The Convention on Biological Diversity is currently working on the Post-2020 Global Biodiversity Framework. To advance the preparations of the framework, the first meeting of the Open-Ended Working Group was held in Nairobi, gathering over 500 delegates and observers – and Dr. Aino Kulonen from the MRI Coordination Office was one of them. To ensure that mountain specific issues will be included in the framework, a Policy Brief on mountains was launched and mountain countries were invited to collaborate to achieve this goal.

2020 marks the end of the current Strategic Plan of the Convention on Biological Diversity (CBD) and the 20 Aichi Biodiversity Targets. Significant and comprehensive scientific evidence of dangerous biodiversity decline and the threat it poses to quality of life from the IPBES Global Assessment on Biodiversity and Ecosystem Services leaves countries with the challenging task of providing a new framework which should meet the three objectives of the CBD: 1) the conservation of biodiversity, 2) the sustainable use of its components, and 3) the fair and equitable sharing of the benefits arising out of the utilization of genetic resources.

After the almost complete failure to meet the Aichi Targets, a fundamental and rapid change is needed. Preparation work for a Post-2020 Global Biodiversity Framework is now underway and the negotiations will culminate at the UN Biodiversity Conference in October 2020, where the new framework will be adopted by the Conference of the Parties.

First meeting of the Open-Ended Working Group

An Open-Ended Working Group (OEWG) was established to update the strategic plan and advance the preparation of the Post-2020 Global Biodiversity Framework. The first meeting of the OEWG was held 27-30 August 2019 at the UN Office in Nairobi, Kenya. Over 500 delegates were in attendance, representing parties of the convention, UN specialised agencies, governmental and non-governmental organisations, academia, local communities and indigenous peoples, women, youth, and business. The aim of this first OEWG meeting was to discuss the preparation process and the scope and structure of the framework. The need to mainstream biodiversity and the importance of studying the synergies with other relevant international frameworks, such as the Sustainable Development Goals and Sendai Framework, came up regularly during the discussions. Also, the key role of communication and the inclusion of all stakeholders, including indigenous peoples and local communities, women, and youth, were stressed. A key output of the meeting is a non-paper of possible elements of the framework, reflecting perspectives of participants and a preliminary list of meetings, consultations, and workshops for the development of the framework. The second and third meetings of the OEWG will take place in February 2020 in China and in July 2020 in Colombia.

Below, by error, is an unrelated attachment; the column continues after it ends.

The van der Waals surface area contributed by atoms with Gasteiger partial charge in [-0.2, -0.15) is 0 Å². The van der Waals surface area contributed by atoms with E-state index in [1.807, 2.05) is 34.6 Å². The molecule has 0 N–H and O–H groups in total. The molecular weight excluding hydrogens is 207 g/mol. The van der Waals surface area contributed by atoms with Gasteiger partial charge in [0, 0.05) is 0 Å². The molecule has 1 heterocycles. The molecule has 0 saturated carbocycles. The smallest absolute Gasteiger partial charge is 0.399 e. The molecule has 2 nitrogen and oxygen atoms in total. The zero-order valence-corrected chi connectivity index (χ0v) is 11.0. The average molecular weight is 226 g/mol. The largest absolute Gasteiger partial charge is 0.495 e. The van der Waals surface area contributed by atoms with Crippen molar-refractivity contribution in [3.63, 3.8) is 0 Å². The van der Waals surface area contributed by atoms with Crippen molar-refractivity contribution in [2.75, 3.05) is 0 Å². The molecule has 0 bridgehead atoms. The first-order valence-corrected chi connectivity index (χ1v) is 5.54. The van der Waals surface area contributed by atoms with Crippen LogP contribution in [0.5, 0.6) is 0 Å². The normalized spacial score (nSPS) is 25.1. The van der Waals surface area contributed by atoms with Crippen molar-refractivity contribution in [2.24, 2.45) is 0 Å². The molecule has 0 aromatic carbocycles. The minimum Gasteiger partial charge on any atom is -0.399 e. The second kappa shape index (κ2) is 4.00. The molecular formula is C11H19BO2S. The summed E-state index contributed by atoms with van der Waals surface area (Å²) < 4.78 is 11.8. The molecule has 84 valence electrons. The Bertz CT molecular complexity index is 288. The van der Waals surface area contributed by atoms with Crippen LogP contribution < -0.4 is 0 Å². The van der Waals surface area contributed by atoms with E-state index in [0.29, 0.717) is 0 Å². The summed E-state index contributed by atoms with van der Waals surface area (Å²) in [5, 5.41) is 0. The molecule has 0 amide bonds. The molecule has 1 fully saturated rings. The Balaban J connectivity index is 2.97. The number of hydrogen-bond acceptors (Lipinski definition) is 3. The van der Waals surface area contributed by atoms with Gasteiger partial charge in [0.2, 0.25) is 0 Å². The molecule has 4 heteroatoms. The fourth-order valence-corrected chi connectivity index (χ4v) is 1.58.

Policy brief: Elevating Mountains in the Post-2020 Global Biodiversity Framework

On the first day of the meeting, an informal lunch gathering of mountain countries and actors was called together by UN Environment and its collaborators.* The aim of the meeting was to present latest scientific evidence and to seek further political support for the inclusion of mountains in the list of thematic priorities within the Post-2020 discussions. Aino Kulonen from the MRI Coordination Office presented the latest news in mountain biodiversity research, giving scientific evidence for why mountains matter and need to be included in the global framework, in collaboration with Eva Spehn from the Global Mountain Biodiversity Assessment, Johannes Refisch from Great Apes Survival Partnership (GRASP), and Klaudia Kuras from the Carpathian Convention.

A policy brief – Elevating Mountains in the Post-2020 Global Biodiversity Framework – was launched and shared with focal points. The brief highlights mountain regions as unique biodiversity hotspots, the importance of mountain ecosystems and the services they provide for more than half of the global population, and their vulnerability. “We decided to act now because mountains matter as ecosystems. These are one of the first ecosystems to really ‘signal’ to us the effects of climate change, and as such are rather critical,” said Musonda Mumba, Head of the UN Environment’s Terrestrial Ecosystems Programme. She continues, “Just because mountains are seemingly ‘out of sight’ this doesn’t mean they or their important biodiversity should be ignored.”